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Confused messages in Pakistan cricket crisis

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David Bond | 13:15 UK time, Thursday, 2 September 2010

Chaos. That is the only way to describe Thursday morning's turn of events in cricket's spot-fixing affair.

Wednesday night, Ijaz Butt, the chairman of the Pakistan Cricket Board, told the BBC that the three players at the centre of the News of the World betting scam would be free to play in the upcoming Twenty20 and one-day series against England.

Thursday morning, the team's manager Yawar Saeed held an impromptu press conference in Taunton - where Pakistan are playing a warm-up match against Somerset - and completely contradicted him.

With captain Salman Butt and the bowlers Mohammad Amir and Mohammad Asif in London for talks at the Pakistan High Commission, Mr Saaed said on Thursday: "The T20 squad will remain what it is here this morning, ie 13 people. When we play the one-day internationals we will be asking for replacements to make the squad up to 16."

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A couple of hours later the Pakistan High Commissioner Wajid Hasan took questions on the steps of the High Commission in Knightsbridge to confirm the decision, saying that while the players were innocent they were in a state of mental torture and had voluntarily withdrawn from the team until they have cleared their name.

While that decision was immediately welcomed by the England and Wales Cricket Board (ECB) chairman Giles Clarke, it was bemusing to say the least.

But the events of these few hours sum up the difficulties of dealing with Pakistan cricket. One senior official from the International Cricket Council, the sport's world governing body, told me on Wednesday night they will take one position one day - only to perform a complete U-turn hours later.

The most recent example of this is the recall of batsman Mohammad Yousuf half way through the tour of England only a few months after he was banned indefinitely following Pakistan's tour of Australia last winter.

And there was even room for doubt in Mr Saeed's comments on Thursday morning. When asked whether the three players could return to the tour, he replied "if they are innocent they will play on".

Regardless of that, it does now seem that the ICC and the ECB have got the response they wanted from Pakistan.

They were desperate to prevent any further damage to the credibility of this tour by allowing Amir, Asif and Butt to play on as if nothing had happened.

Already there were reports of fans trying to offload their tickets for the series, which starts in Cardiff on Sunday, and the England players were known to feel uncomfortable about playing against them.

So what's gone on behind the scenes?

The ICC and the ECB were adamant on Wednesday night that Ijaz Butt's stance was little more than grandstanding and that Pakistan would eventually have to withdraw the players.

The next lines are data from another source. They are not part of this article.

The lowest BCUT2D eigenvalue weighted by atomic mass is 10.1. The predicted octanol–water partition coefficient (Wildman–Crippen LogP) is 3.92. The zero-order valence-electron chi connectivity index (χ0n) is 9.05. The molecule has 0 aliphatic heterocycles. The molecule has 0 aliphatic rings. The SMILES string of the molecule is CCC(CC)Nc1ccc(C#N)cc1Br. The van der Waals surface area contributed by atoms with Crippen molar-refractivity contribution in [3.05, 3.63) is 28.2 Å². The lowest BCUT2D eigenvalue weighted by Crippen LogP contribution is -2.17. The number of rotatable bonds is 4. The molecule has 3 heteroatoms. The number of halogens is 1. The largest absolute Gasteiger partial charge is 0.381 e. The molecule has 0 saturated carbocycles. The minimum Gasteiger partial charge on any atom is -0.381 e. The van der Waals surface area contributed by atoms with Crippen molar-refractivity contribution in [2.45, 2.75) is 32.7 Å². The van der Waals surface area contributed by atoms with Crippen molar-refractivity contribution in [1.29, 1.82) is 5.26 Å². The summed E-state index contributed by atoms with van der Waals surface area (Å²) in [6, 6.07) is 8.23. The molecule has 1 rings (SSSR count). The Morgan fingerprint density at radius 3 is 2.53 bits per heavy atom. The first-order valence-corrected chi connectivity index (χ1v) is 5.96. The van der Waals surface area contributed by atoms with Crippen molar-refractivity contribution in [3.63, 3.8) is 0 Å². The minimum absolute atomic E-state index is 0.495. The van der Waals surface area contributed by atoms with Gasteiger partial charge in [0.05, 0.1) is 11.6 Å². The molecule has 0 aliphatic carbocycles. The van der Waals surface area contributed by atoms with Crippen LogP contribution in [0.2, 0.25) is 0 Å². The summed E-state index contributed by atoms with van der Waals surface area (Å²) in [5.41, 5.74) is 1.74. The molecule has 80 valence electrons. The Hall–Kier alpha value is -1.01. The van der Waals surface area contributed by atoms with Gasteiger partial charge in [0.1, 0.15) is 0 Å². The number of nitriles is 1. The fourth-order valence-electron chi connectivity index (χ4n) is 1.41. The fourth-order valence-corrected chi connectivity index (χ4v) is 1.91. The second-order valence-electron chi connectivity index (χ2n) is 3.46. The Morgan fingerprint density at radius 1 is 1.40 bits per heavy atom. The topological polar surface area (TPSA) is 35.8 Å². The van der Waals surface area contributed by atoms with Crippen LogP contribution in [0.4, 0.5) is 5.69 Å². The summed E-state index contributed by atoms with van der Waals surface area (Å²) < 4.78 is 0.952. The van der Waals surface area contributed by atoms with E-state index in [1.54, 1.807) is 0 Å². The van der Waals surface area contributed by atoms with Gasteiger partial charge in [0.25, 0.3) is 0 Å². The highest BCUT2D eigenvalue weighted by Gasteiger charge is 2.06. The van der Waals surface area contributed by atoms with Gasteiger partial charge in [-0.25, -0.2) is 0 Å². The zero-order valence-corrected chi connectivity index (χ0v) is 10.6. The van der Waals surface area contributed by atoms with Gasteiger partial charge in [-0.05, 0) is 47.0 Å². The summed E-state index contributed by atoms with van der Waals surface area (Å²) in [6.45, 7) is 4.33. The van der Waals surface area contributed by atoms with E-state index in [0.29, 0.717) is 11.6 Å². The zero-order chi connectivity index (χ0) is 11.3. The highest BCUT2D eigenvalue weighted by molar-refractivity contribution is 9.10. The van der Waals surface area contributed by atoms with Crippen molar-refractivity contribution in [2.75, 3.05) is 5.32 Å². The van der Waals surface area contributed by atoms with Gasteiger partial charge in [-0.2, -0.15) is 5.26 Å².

The ECB and the PCB held talks at a central London hotel on Wednesday and it is understood it was made absolutely clear to Pakistan that if they were not pulled out then action would be taken by the ICC.


Mohammad Amir (left), Mohammad Asif (centre) and skipper Salman Butt (right) have been under scrutiny since the allegations broke

The ICC, however, has been attempting to put the brakes on by saying that officers from its Anti-Corruption Unit will not be able to talk to the players until they have been re-interviewed by police. That's due to happen on Friday.

Had Pakistan dug their heels in, the situation was heading for an almighty stand-off. It would have also been a major snub for the ECB chairman Giles Clarke, who has done more than most to throw Pakistan a lifeline by allowing them to play Test matches against Australia in this country because of problems with security at home.

But the far more significant issue is no nearer to being resolved - are members of this Pakistan team - and these three players in particular - part of a betting scam exposed by a Sunday newspaper?

And was this sting evidence of a far deeper corruption inside Pakistan cricket?

Those are the two questions the PCB, the ICC and the police must now focus on.

The Pakistan High Commissioner Mr Hasan suggested the players would go to court to clear their name. Does that mean they are preparing a legal action against the News of the World?

Mr Hasan also said the players were innocent despite the alarming evidence offered by the newspaper - that an agent, Mazhar Majeed, accepted £150,000 in cash in return for making predictions about when no balls would be bowled by Amir and Asif in the Test match at Lord's last week.

Proving the link between Majeed - who is captain Salman Butt's agent - and the behaviour of the players is now the key to this case - and to cricket's future reputation.